“The move” in my article’s title maybe taken to refer to the advances in the take-up of predictive coding in the last few months. In fact it is me who is moving– I am on a California road trip with my wife and, inevitably, not catching every development on predictive coding or anything else.
Three stories have caught my eye, however, from Twitter, in the relatively few periods when I have access to an Internet connection.
One is Recommind’s appointment of Hudson Legal as a certified predictive coding provider, combining Recommind’s technology for early case assessment, predictive analytics and predictive coding solutions with Hudson Legal’s project management, review logistics and document review teams. This is a formidable, and wholly logical, pairing.
The second story also involves Recommind, being a report by Monica Bay of Legal Technology News of a discussion called Debunking Myths about Predictive Coding. This was presented by ALM and involved Howard Sklar of Recommind and David Kessler of Fulbright & Jaworski, two of the ablest proponents of the use of technology generally and predictive coding specifically. Monica Bay is one of the more concise writers on these subjects and I simply refer you to her account Panel Debunks Predictive Coding Myths without any attempt at summary on my part (I’m allowed this kind of cop-out when I am on holiday).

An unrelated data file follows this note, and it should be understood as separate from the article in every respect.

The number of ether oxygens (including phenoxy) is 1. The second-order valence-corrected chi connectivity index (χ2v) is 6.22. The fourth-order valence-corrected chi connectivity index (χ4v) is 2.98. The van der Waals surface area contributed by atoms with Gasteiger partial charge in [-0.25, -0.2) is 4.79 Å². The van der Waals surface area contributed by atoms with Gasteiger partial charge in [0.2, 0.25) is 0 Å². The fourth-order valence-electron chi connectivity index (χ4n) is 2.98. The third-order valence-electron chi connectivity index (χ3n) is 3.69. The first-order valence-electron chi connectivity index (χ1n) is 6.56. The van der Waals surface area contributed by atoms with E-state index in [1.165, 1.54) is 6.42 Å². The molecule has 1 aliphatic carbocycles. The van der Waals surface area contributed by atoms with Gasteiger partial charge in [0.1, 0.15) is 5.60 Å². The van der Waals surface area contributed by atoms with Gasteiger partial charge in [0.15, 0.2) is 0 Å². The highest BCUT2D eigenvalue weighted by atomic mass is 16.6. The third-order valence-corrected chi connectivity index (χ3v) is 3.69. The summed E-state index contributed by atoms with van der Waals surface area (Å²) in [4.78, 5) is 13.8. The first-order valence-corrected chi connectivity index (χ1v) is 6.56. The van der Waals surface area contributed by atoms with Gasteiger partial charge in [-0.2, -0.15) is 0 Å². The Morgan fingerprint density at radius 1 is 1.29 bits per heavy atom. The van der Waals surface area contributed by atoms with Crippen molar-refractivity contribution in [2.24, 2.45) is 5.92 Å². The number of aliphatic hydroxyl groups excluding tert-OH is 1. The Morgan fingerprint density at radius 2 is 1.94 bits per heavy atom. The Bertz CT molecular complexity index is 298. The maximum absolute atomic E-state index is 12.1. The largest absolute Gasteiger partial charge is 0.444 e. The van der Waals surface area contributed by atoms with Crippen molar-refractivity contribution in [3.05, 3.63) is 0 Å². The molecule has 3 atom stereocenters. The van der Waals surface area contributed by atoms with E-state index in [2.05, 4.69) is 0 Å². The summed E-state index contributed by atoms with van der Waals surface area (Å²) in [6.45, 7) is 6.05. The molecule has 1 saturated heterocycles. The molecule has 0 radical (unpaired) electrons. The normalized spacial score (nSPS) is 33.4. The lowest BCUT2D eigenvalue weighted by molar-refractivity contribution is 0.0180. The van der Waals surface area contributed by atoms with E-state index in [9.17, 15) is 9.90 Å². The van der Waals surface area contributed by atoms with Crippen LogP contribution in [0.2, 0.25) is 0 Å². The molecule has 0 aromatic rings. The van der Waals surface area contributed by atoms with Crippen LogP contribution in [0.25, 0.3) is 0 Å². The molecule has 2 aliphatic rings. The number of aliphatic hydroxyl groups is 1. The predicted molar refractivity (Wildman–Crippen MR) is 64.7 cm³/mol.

The third story is about OrcaTec, another respected provider of predictive coding software. This has not been widely reported (I got it from a story headed Predictive coding finds ‘smoking gun’ on Charles Christian’s Orange Rag, that universal bran-tub of legal technology intelligence)
It concerns a focused use of OrcaTec’s technology to find one or two key documents which, once discovered, allowed the lawyers to settle the case with a couple of phone calls. This seems a rather more useful purpose for the technology than merely collecting together thousands of documents which no one is ever going to read but which make the lawyers feel good (in their pockets as well as in their consciences).
I see that OrcaTec has attracted a substantial investment. I think that if I had money to invest, I would be putting it into eDiscovery technology providers rather than law firms at the moment.